**The joining process**, including the number, position and sequence of joining points. For some joining processes, such as spot welding, the result might also be influenced by variations in the welding gun, leading to that the welding gun forces the assembly to a non-nominal position. Furthermore, the heat generated by the spot welding process can lead to local deformations, usually considered to be of minor importance [15]. If there is a large gap between the parts to be joined, due to part or fixture variation, and the force applied by the joining tool is too low to close the gap, this will lead to failing joints, which of course affect the geometrical outcome and also the strength of the assembly. Spot welding is a frequently used joining method in automotive industry, but also methods such as riveting, clinching, clip fastening and adhesive joining occur.**Gravity**can affect part positions and lead to parts being assembled in erroneous positions.**Material properties**such as stiffness and density. The part deviations are usually assumed to be small compared to the part dimensions in order to speed up the calculations in nonrigid variation simulation. The material models are linear, and it is assumed that the changes in the stiffness matrix due to part and positioning variation can be neglected. Only elastic behavior is taken into consideration.**Collisions**between parts lead to forces making the parts deform. In the simulation model this can be taken care of using contact modeling [16, 17].

In this chapter, the main focus is on the joining process and on how to include that in variation simulation. The joining methods considered are mainly spot welding, riveting, bolts, clip fasteners and continuous welding. Some attention is also paid to how to minimize the geometrical variation caused by the joining process, especially by finding good joining sequences.

## 2. Nonrigid variation simulation

In nonrigid variation simulation, the parts are allowed to bend, i.e., there is no assumption that the parts are rigid. To perform a nonrigid simulation, finite element analysis (FEA) is integrated in the simulation. The benefits of nonrigid variation simulation, compared to the rigid one, are in many cases an increased accuracy and also the ability to overconstrain parts and assemblies, calculate forces and how the parts are bent, to see the effects from gravity, include effects from heat, etc.

FEA in nonrigid modeling is used to discretize the geometry using a set of finite elements gathered in a mesh. All the elements in the mesh are joined by shared nodes. In nonrigid analysis, the displacements in the nodes are studied. The magnitudes of the displacements depend on what forces that are applied to the geometry. The forces can be caused by, for example, variation in single parts, assembly fixtures and the joining process.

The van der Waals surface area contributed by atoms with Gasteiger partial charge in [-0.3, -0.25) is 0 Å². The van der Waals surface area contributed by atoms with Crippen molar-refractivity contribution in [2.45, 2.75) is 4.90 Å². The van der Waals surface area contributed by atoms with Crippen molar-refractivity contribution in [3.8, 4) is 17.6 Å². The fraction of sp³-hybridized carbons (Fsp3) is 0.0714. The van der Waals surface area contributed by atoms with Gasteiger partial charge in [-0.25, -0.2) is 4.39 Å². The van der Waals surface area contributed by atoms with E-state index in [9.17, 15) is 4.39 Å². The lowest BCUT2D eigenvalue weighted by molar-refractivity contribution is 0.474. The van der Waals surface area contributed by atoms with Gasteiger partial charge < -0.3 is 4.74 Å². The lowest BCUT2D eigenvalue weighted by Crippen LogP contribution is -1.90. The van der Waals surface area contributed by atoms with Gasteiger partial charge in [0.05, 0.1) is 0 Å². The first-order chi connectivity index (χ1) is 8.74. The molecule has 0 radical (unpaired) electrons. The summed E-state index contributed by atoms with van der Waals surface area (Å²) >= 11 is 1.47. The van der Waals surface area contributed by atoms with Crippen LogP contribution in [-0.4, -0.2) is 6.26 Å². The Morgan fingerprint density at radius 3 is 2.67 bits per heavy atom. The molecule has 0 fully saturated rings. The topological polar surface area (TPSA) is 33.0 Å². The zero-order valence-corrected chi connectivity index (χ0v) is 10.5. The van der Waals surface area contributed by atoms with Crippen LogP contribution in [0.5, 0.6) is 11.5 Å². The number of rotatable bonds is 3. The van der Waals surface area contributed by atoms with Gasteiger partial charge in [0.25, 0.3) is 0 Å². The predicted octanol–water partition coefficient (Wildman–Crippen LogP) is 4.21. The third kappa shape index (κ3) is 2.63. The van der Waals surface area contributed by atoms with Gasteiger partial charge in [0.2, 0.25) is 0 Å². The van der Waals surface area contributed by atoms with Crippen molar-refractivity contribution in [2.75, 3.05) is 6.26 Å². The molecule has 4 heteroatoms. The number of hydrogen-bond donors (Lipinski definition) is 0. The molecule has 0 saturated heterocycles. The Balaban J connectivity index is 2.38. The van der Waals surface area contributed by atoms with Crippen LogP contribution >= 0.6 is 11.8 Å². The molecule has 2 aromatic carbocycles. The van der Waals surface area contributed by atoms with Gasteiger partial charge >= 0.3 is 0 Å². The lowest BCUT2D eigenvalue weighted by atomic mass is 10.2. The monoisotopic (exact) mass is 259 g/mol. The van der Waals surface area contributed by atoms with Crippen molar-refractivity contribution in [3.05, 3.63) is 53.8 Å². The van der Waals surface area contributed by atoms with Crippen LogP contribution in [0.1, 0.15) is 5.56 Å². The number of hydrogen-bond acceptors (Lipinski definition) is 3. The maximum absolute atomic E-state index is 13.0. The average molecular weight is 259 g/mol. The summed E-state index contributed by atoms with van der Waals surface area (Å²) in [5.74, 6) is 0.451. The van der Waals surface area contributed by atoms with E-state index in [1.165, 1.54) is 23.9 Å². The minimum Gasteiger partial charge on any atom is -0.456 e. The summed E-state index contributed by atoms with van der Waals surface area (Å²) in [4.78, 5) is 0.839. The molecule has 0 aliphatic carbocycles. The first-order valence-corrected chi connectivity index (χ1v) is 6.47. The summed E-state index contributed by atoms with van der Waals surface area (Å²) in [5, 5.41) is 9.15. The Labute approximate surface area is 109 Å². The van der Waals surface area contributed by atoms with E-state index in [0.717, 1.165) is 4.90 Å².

To calculate the forces, the stiffness of the material must be known. The stiffness information is gathered in the so-called stiffness matrix and describes how resistant each node is to deflection when exposed to an applied force.

The sum of the forces must be in balance and FEA is used to solve the equilibrium equations describing this. Assembly deviations can be predicted through the use of this method.

The direct Monte Carlo (MC) simulation, combined with FEA, is a standard technique for the variation simulation of nonrigid parts. However, since a large number of runs are required to achieve satisfactory accuracy in a direct Monte Carlo simulation, the simulation time will be very long since a new FEA calculation must be executed in each run. Liu and Hu [18] presented a technique called method of influence coefficients (MICs) to solve this problem. The main idea of the proposed method is to find linear relationships between part deviations and assembly spring-back deviations. A set of sensitivity matrices, constructed using FEA, describes that linear relationship. These sensitivity matrices can then be used in the simulations, and in this way the number of FEA calculations can be reduced. Camelio et al. [19] applied the method to a multistation system. Dahlström and Lindkvist [20] combined MIC with contact modeling. Contact modeling is a method to avoid that parts virtually penetrate each other during assembly. Contact modeling was also treated in [16, 17].

### 2.1. Simulation methodology

To include joining sequence in a nonrigid variation simulation methodology, the steps described below are generally necessary to include in the calculations to be able to predict variation and mean shift in critical dimensions of a subassembly:

**Step 1**: The parts are positioned in their assembly fixtures, and overconstrained locating systems (i.e., clamps) are applied. To clamp non-nominal parts, forces are applied.

**Step 2**: The parts are joined together according to a defined joining sequence. The gaps in the joining points are closed one by one using the defined sequence.

**Step 3**: When the last joint is set, the assembly is released from the clamps and is allowed to springback.

These steps can be included in a Monte Carlo (MC)-based variation simulation [17]. The assembly forces and the geometrical variation of the final assembly are calculated in each MC replication. For a node-node based balanced joining method, such as spot welding using a balanced gun, an overview of the modeling of Steps 1–3 is given below.